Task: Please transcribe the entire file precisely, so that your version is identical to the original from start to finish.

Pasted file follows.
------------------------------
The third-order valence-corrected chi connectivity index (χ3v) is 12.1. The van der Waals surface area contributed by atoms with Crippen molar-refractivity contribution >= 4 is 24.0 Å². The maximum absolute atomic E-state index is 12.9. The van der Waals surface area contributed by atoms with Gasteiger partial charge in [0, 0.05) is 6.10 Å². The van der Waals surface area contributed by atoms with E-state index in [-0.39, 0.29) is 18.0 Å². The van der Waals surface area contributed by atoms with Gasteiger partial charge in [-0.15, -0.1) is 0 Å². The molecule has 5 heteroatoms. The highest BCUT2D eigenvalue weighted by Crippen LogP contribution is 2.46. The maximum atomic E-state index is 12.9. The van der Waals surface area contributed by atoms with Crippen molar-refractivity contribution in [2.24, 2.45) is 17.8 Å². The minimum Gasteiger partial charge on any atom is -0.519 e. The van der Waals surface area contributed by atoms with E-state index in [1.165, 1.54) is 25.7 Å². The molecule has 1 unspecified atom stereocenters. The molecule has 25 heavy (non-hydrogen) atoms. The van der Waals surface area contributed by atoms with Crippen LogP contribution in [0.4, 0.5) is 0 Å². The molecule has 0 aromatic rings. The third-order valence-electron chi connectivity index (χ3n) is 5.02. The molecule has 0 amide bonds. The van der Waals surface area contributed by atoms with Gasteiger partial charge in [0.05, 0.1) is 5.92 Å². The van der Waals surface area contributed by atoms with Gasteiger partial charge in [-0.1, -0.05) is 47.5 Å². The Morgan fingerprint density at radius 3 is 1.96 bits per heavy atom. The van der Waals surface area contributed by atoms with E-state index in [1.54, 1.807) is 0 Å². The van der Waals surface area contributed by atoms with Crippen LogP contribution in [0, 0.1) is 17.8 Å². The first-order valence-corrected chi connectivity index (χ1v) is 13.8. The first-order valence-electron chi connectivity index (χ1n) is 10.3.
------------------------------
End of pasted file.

The third-order valence-corrected chi connectivity index (χ3v) is 12.1. The van der Waals surface area contributed by atoms with Crippen molar-refractivity contribution >= 4 is 24.0 Å². The maximum absolute atomic E-state index is 12.9. The van der Waals surface area contributed by atoms with Gasteiger partial charge in [0, 0.05) is 6.10 Å². The van der Waals surface area contributed by atoms with E-state index in [-0.39, 0.29) is 18.0 Å². The van der Waals surface area contributed by atoms with Gasteiger partial charge in [-0.15, -0.1) is 0 Å². The molecule has 5 heteroatoms. The highest BCUT2D eigenvalue weighted by Crippen LogP contribution is 2.46. The maximum atomic E-state index is 12.9. The van der Waals surface area contributed by atoms with Crippen molar-refractivity contribution in [2.24, 2.45) is 17.8 Å². The minimum Gasteiger partial charge on any atom is -0.519 e. The van der Waals surface area contributed by atoms with E-state index in [1.165, 1.54) is 25.7 Å². The molecule has 1 unspecified atom stereocenters. The molecule has 25 heavy (non-hydrogen) atoms. The van der Waals surface area contributed by atoms with Crippen LogP contribution in [0.4, 0.5) is 0 Å². The molecule has 0 aromatic rings. The third-order valence-electron chi connectivity index (χ3n) is 5.02. The molecule has 0 amide bonds. The van der Waals surface area contributed by atoms with Gasteiger partial charge in [0.05, 0.1) is 5.92 Å². The van der Waals surface area contributed by atoms with Gasteiger partial charge in [-0.1, -0.05) is 47.5 Å². The Morgan fingerprint density at radius 3 is 1.96 bits per heavy atom. The van der Waals surface area contributed by atoms with E-state index in [1.54, 1.807) is 0 Å². The van der Waals surface area contributed by atoms with Crippen LogP contribution in [0, 0.1) is 17.8 Å². The first-order valence-corrected chi connectivity index (χ1v) is 13.8. The first-order valence-electron chi connectivity index (χ1n) is 10.3.